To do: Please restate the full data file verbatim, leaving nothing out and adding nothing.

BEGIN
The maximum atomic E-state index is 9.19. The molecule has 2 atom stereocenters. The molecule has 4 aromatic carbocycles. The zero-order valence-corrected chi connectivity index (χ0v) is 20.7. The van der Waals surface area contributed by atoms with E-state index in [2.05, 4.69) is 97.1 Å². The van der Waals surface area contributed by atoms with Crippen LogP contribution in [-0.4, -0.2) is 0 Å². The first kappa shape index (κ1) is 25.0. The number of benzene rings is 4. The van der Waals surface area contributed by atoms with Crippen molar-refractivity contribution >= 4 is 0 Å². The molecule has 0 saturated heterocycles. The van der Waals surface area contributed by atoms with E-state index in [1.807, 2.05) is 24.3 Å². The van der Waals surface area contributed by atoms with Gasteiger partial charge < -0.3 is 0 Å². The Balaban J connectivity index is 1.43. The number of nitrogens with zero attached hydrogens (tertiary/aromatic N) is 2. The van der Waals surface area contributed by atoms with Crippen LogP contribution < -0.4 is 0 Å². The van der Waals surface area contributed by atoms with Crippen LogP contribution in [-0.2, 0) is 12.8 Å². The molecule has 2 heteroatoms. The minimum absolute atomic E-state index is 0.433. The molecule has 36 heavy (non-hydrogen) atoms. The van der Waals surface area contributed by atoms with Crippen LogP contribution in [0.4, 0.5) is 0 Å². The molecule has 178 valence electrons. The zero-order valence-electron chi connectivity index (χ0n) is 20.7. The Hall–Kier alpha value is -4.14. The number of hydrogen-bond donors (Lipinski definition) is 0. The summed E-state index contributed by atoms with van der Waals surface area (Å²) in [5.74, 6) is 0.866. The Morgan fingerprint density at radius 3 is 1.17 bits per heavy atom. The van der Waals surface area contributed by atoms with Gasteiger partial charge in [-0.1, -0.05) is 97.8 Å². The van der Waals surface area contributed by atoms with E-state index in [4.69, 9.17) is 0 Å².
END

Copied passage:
The maximum atomic E-state index is 9.19. The molecule has 2 atom stereocenters. The molecule has 4 aromatic carbocycles. The zero-order valence-corrected chi connectivity index (χ0v) is 20.7. The van der Waals surface area contributed by atoms with E-state index in [2.05, 4.69) is 97.1 Å². The van der Waals surface area contributed by atoms with Crippen LogP contribution in [-0.4, -0.2) is 0 Å². The first kappa shape index (κ1) is 25.0. The number of benzene rings is 4. The van der Waals surface area contributed by atoms with Crippen molar-refractivity contribution >= 4 is 0 Å². The molecule has 0 saturated heterocycles. The van der Waals surface area contributed by atoms with E-state index in [1.807, 2.05) is 24.3 Å². The van der Waals surface area contributed by atoms with Gasteiger partial charge < -0.3 is 0 Å². The Balaban J connectivity index is 1.43. The number of nitrogens with zero attached hydrogens (tertiary/aromatic N) is 2. The van der Waals surface area contributed by atoms with Crippen LogP contribution < -0.4 is 0 Å². The van der Waals surface area contributed by atoms with Crippen LogP contribution in [-0.2, 0) is 12.8 Å². The molecule has 2 heteroatoms. The minimum absolute atomic E-state index is 0.433. The molecule has 36 heavy (non-hydrogen) atoms. The van der Waals surface area contributed by atoms with Crippen LogP contribution in [0.4, 0.5) is 0 Å². The molecule has 178 valence electrons. The zero-order valence-electron chi connectivity index (χ0n) is 20.7. The Hall–Kier alpha value is -4.14. The number of hydrogen-bond donors (Lipinski definition) is 0. The summed E-state index contributed by atoms with van der Waals surface area (Å²) in [5.74, 6) is 0.866. The Morgan fingerprint density at radius 3 is 1.17 bits per heavy atom. The van der Waals surface area contributed by atoms with Gasteiger partial charge in [-0.1, -0.05) is 97.8 Å². The van der Waals surface area contributed by atoms with E-state index in [4.69, 9.17) is 0 Å².